Gait disorders drastically affect the quality of life of stroke survivors, making post-stroke rehabilitation an important research focus. Noninvasive brain stimulation has potential in facilitating neuroplasticity and improving post-stroke gait impairment. However, a large inter-individual variability in the response to noninvasive brain stimulation interventions has been increasingly recognized. We first review the neurophysiology of human gait and post-stroke neuroplasticity for gait recovery, and then discuss how noninvasive brain stimulation techniques could be utilized to enhance gait recovery. While post-stroke neuroplasticity for gait recovery is characterized by use-dependent plasticity, it evolves over time, is idiosyncratic, and may develop maladaptive elements. Furthermore, noninvasive brain stimulation has limited reach capability and is facilitative-only in nature. Therefore, we recommend that noninvasive brain stimulation be used adjunctively with rehabilitation training and other concurrent neuroplasticity facilitation techniques. Additionally, when noninvasive brain stimulation is applied for the rehabilitation of gait impairment in stroke survivors, stimulation montages should be customized according to the specific types of neuroplasticity found in each individual. This could be done using multiple mapping techniques.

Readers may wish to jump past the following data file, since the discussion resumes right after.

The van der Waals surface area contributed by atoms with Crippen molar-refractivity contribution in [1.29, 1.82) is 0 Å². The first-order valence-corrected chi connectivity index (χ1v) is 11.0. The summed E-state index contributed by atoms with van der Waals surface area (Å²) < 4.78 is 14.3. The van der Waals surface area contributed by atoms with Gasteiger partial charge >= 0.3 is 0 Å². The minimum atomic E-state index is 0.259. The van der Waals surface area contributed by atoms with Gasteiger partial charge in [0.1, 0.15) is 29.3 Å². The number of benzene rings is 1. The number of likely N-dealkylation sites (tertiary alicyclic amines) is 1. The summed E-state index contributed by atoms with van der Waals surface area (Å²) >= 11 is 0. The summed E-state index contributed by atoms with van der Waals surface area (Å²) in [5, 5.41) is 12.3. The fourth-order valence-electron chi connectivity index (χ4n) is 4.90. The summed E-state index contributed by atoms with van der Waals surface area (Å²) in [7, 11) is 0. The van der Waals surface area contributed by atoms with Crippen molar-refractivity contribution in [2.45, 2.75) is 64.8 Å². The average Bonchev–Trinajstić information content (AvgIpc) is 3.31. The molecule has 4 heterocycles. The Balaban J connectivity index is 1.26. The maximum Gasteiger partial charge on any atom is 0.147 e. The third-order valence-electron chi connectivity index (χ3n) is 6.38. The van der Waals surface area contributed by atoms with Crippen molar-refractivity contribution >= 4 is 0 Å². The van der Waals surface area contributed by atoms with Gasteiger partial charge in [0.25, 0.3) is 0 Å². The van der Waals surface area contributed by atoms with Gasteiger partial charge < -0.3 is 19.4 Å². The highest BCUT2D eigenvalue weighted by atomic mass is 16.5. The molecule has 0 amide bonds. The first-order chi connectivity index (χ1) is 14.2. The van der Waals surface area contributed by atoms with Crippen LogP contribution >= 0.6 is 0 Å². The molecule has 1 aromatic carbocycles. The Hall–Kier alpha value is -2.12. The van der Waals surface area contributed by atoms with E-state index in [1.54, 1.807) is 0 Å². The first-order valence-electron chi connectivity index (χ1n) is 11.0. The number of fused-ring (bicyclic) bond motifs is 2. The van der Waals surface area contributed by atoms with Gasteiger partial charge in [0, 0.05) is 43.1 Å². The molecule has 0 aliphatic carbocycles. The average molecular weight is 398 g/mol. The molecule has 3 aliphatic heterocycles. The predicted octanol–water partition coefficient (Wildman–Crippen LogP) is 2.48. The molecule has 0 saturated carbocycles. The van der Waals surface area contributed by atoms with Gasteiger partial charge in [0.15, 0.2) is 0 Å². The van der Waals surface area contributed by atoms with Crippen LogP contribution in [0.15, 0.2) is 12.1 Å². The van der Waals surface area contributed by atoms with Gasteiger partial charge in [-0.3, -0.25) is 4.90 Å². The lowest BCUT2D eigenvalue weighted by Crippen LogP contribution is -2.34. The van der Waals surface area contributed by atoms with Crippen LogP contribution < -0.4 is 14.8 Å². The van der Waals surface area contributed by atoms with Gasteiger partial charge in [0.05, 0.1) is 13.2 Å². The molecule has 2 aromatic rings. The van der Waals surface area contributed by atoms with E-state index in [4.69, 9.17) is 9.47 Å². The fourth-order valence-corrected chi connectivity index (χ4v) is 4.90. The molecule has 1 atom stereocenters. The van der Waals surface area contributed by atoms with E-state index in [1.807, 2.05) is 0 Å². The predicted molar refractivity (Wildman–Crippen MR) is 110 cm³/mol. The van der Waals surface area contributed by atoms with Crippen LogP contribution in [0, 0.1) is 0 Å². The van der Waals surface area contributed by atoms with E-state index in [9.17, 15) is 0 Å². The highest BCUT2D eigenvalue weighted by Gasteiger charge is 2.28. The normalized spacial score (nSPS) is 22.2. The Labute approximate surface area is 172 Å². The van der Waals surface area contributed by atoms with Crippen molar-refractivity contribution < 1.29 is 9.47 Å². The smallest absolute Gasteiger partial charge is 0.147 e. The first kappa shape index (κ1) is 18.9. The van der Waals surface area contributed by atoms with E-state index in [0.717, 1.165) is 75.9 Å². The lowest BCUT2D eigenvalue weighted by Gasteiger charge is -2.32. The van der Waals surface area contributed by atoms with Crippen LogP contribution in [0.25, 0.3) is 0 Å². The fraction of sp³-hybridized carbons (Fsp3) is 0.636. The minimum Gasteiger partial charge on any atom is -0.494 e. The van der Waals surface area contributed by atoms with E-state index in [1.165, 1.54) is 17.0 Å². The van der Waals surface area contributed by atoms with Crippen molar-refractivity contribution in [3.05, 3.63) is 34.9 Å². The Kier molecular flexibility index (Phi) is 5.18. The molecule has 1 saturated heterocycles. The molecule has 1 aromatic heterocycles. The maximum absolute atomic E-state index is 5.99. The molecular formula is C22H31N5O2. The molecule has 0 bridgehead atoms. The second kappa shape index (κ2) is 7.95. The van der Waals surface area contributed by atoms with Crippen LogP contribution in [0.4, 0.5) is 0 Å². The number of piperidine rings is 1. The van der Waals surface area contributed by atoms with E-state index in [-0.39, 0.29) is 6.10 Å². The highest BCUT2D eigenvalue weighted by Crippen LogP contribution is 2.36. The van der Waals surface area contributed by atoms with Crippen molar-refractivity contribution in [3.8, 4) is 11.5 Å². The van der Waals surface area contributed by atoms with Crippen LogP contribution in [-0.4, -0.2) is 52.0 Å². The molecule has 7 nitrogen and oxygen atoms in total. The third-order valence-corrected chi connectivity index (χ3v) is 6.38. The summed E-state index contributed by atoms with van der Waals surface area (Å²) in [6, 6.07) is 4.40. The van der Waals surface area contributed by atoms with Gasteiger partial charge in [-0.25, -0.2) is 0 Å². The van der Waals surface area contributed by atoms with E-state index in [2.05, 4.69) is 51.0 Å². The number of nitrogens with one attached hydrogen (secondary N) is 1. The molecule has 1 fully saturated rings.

The American Heart Association estimates that approximately 795,000 individuals in the United States have a stroke each year (Go et al., 2014). A lack of mobility is the main obstacle for stroke survivors seeking to regain daily living independence and social integration. Thus, restoring impaired gait is one of the major goals of post-stroke rehabilitation. Recently, traditional rehabilitation techniques have been augmented by the use of a new methodology, noninvasive brain stimulation (NIBS), which facilitates neuroplasticity. To better understand the use of NIBS, this paper reviews literature regarding the neurophysiology of human gait, poststroke neuroplasticity in the motor control system underlying gait, and finally, approaches for using NIBS to enhance gait recovery.
Neurophysiology of Human Gait
Involvement of the cerebral cortices: In functional neuroimaging studies of human walking, the premotor cortex (PMC) and the supplementary motor cortex (SMC) are activated prior to step onset (Huppert et al., 2013). However, lesions in these two areas often lead to problems with gait initiation and the negotiation of narrow passages (Jahn et al., 2004), indicating their importance in the initiation and planning of walking. Furthermore, corticospinal inputs significantly facilitate muscular responses in the lower limbs, especially during the swing phase of the step cycle (Pijnappels et al., 1998). These observations suggest that cortical outputs play a critical role in the modulation of lower limb locomotion…